>> in
>> > physical memory to userspace? If not, what?
>> no, userspace should not need to know this. And having a central
>> driver that knows this for all the other drivers in the system doesn't
>> really solve anything and isn't really scalable. At best you might
>> want, in some cases, a flag you can pass when allocating. For
>> example, some of the drivers have a 'SCANOUT' flag that can be passed
>> when allocating a GEM buffer, as a hint to the kernel that 'if this hw
>> requires contig memory for scanout, allocate this buffer contig'. But
>> really, when it comes to sharing buffers between devices, we want this
>> sort of information in dev->dma_params of the importing device(s).
> If you had a single driver which knew the constraints of all devices
> on that particular SoC and the interface allowed user-space to specify
> which devices a buffer is intended to be used with, I guess it could
> pretty trivially allocate pages which satisfy those constraints? It

keep in mind, even a number of SoC's come with pcie these days. You
already have things like

You probably want to get out of the SoC mindset, otherwise you are
going to make bad assumptions that come back to bite you later on.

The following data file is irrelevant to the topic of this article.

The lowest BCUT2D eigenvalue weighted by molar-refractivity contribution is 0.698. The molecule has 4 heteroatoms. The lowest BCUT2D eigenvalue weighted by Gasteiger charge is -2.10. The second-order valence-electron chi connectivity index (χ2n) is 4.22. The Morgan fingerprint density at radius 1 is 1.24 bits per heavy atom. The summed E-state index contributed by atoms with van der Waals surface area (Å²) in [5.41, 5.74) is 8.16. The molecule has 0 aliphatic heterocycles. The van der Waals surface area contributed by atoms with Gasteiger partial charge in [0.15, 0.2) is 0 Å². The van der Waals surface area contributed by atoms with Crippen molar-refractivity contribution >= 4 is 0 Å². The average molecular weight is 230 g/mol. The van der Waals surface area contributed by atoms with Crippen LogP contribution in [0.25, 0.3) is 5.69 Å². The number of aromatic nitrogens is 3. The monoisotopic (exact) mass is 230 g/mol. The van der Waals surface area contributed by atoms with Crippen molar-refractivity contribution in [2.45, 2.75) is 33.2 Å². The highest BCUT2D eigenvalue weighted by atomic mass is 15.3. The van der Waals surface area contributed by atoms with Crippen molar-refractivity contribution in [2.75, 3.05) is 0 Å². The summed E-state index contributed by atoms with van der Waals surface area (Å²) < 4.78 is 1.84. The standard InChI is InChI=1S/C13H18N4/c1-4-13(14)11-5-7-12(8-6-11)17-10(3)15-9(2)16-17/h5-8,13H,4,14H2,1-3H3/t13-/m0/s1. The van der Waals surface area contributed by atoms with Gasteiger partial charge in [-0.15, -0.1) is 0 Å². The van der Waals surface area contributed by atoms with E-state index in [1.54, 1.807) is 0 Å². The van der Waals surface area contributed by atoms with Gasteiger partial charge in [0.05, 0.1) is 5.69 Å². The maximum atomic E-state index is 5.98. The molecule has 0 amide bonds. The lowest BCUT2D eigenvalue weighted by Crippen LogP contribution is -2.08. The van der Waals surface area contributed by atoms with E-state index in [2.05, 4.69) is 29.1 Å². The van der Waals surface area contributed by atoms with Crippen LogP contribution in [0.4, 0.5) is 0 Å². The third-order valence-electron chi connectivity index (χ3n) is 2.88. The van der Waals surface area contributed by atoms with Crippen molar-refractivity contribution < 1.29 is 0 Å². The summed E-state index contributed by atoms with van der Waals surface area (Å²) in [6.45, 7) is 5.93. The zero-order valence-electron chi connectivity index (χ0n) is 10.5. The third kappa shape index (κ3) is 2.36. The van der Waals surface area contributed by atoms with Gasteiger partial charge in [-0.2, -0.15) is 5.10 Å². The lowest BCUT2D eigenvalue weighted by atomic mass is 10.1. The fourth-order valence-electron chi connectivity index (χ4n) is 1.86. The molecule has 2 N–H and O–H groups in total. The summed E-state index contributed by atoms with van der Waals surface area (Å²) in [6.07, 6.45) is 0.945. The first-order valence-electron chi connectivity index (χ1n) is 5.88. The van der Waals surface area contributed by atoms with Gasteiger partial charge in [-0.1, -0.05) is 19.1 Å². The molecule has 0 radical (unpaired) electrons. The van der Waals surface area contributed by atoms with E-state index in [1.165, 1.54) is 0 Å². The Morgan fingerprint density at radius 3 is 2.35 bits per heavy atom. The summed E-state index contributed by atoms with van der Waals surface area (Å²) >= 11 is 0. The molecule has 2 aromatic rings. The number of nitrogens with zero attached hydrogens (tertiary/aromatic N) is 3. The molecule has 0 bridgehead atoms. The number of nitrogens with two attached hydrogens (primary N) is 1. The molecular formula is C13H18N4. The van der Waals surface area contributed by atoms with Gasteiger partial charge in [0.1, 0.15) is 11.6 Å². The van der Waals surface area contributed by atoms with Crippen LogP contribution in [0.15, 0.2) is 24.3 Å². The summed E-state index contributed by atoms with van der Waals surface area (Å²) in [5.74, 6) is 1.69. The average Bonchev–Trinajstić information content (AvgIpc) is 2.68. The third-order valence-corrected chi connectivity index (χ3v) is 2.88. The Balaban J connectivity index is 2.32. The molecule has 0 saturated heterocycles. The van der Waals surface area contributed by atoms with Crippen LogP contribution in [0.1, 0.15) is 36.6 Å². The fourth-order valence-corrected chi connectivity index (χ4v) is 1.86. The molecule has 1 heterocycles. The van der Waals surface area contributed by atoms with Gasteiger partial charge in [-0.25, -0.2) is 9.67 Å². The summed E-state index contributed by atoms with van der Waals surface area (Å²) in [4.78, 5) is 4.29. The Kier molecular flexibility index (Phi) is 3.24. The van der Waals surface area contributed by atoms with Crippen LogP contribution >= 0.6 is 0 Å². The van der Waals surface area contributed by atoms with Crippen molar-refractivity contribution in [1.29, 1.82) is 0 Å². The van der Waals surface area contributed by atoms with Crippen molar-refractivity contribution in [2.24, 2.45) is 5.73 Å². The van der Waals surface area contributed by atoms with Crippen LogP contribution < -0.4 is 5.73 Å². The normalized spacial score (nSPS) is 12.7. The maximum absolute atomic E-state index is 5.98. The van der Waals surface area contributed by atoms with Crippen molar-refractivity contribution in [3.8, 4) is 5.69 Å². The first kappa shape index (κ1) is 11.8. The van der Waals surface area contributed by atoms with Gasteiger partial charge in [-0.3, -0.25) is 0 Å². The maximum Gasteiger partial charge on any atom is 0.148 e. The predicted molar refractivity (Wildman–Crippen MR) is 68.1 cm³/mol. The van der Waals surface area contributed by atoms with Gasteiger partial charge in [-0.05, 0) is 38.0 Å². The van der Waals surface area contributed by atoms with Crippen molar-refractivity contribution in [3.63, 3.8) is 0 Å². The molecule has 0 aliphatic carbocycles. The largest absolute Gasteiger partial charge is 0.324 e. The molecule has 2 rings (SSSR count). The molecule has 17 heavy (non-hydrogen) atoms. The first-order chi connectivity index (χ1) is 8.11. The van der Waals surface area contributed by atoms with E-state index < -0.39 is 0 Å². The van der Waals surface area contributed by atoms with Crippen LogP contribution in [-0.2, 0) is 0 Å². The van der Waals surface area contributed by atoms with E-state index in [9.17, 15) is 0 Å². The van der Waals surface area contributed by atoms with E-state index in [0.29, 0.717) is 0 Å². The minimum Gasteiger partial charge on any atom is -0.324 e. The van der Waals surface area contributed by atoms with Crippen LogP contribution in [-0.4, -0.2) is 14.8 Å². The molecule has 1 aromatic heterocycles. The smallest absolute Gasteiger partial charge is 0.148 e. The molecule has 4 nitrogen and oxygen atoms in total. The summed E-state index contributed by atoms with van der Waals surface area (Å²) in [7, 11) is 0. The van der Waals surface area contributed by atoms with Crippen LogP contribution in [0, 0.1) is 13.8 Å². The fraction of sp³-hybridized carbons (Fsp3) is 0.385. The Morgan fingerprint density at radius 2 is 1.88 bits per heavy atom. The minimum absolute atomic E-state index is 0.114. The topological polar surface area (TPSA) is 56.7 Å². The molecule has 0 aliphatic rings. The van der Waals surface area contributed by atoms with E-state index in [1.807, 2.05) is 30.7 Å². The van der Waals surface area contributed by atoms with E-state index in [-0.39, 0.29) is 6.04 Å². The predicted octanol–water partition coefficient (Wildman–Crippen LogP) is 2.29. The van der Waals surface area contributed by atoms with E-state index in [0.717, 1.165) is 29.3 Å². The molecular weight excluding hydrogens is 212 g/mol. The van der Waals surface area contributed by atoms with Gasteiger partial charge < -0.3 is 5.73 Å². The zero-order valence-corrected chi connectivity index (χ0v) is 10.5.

> wouldn't need a way to programmatically describe the constraints
> either: As you say, if userspace sets the "SCANOUT" flag, it would
> just "know" that on this SoC, that buffer needs to be physically
> contiguous for example.

not really.. it just knows it wants to scanout the buffer, and tells
this as a hint to the kernel.

For example, on omapdrm, the SCANOUT flag does nothing on omap4+
(where phys contig is not required for scanout), but causes CMA
(dma_alloc_*()) to be used on omap3. Userspace doesn't care. It just
knows that it wants to be able to scanout that particular buffer.

> Though It would effectively mean you'd need an "allocation" driver per
> SoC, which as you say may not be scalable?

Right.. and not actually even possible in the general sense (see SoC +
external pcie gfx card)


> Cheers,
> Tom